As we find ourselves in the month of November, we draw closer to one of our most important holidays: Thanksgiving. Why is it one of our most important? Well, the importance of Thanksgiving (thankfully) hasn’t quite been diminished by commercialism or candy, and what that importance is, is the valuing of family and friends and recognizing the ways that we have been blessed and to be thankful to those around us and towards God. Further, I believe that the giving of thanks is a humbling exercise that helps us put and keep life in proper perspective. That perspective is much needed right now.
In normal years I believe that we find, at least the basic giving of thanks, fairly easy to do. But this is not a normal year, and it may be harder to find and give thanks. You see, in order to give thanks, we must first have the thanks in us. Only what is already in us, stored up in our hearts and minds, can we give to others and to God. So how do we get the thanks in us in the first place?
As we navigate through this life there are all sorts of experiences and information that comes our way. The task that each of us have is to sort through and interpret all of those experiences and information and decide what to reject and what to incorporate into our lives. So, for example, if our focus and attention is on the negative that happens to us and around us we may interpret that as “woe is me,” or “everything’s falling apart,” or the ever-popular “that’s not fair.” Through these interpretations of our lives we may begin to think that God is distant or doesn’t care about us. We may even grow angry or bitter towards Him and others around us, and the thanks will not be given out very freely.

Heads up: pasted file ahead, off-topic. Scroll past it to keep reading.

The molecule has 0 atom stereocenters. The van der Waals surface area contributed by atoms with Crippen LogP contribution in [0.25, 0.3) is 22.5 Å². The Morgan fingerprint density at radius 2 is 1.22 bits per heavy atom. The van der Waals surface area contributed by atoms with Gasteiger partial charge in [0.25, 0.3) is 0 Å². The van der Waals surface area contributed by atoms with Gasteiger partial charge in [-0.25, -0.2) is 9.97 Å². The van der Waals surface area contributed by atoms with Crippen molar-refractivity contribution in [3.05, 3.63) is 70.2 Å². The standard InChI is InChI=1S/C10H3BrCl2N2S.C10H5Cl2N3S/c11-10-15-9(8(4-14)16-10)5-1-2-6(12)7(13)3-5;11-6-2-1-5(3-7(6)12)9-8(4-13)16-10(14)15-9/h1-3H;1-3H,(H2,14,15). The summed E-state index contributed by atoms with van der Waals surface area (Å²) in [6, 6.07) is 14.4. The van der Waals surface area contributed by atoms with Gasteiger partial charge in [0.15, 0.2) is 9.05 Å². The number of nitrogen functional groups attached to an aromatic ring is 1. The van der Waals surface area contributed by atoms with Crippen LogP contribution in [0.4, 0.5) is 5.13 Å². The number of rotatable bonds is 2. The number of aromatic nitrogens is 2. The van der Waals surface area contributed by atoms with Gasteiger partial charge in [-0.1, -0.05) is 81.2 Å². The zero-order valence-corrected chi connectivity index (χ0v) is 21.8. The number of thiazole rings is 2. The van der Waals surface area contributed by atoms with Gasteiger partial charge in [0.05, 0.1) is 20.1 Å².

We are not alone in this. The writers of the Psalms and Proverbs also often struggled to see things from God’s perspective. Psalm 10 is a good example of this. The opening words of the Psalm have a negative and even accusatory tone: “Why, Lord, do you stand far off? Why do you hide yourself in times of trouble?” Yes, the Biblical writers questioned God and His provision and sovereignty. We may be able to relate. Now, if that’s where we stayed, if that was our attitude all of the time, then we would certainly become bitter and untrusting of God. But thankfully, the psalmist doesn’t stay there, and gives us a path to clearer thinking and a humble and grateful heart. You see, it is not we that fill ourselves back up and bring peace and clarity to our hearts and minds, but rather it is God who does that. The psalmist is reminded, not of his own goodness, but of God’s love and greatness so that by the end of the psalm he can declare: “The Lord is King for ever and ever; the nations will perish from his land. You, Lord, hear the desire of the afflicted; you encourage them, and you listen to their cry, defending the fatherless and the oppressed.”
It can be easy to see the negative, and we can’t pretend the negative is not there. We still have a pandemic raging, we still have great racial and political division and discord in our country, we still have injustice being done. But this Thanksgiving season may our eyes, ears, and hearts be tuned to the goodness and love of God. Yes, it’s been rough, but He has not abandoned us. May we be filled with gratitude for all of the ways He has watched over us and cared for us, and may that gratitude then flow out of us towards others and back to God Himself.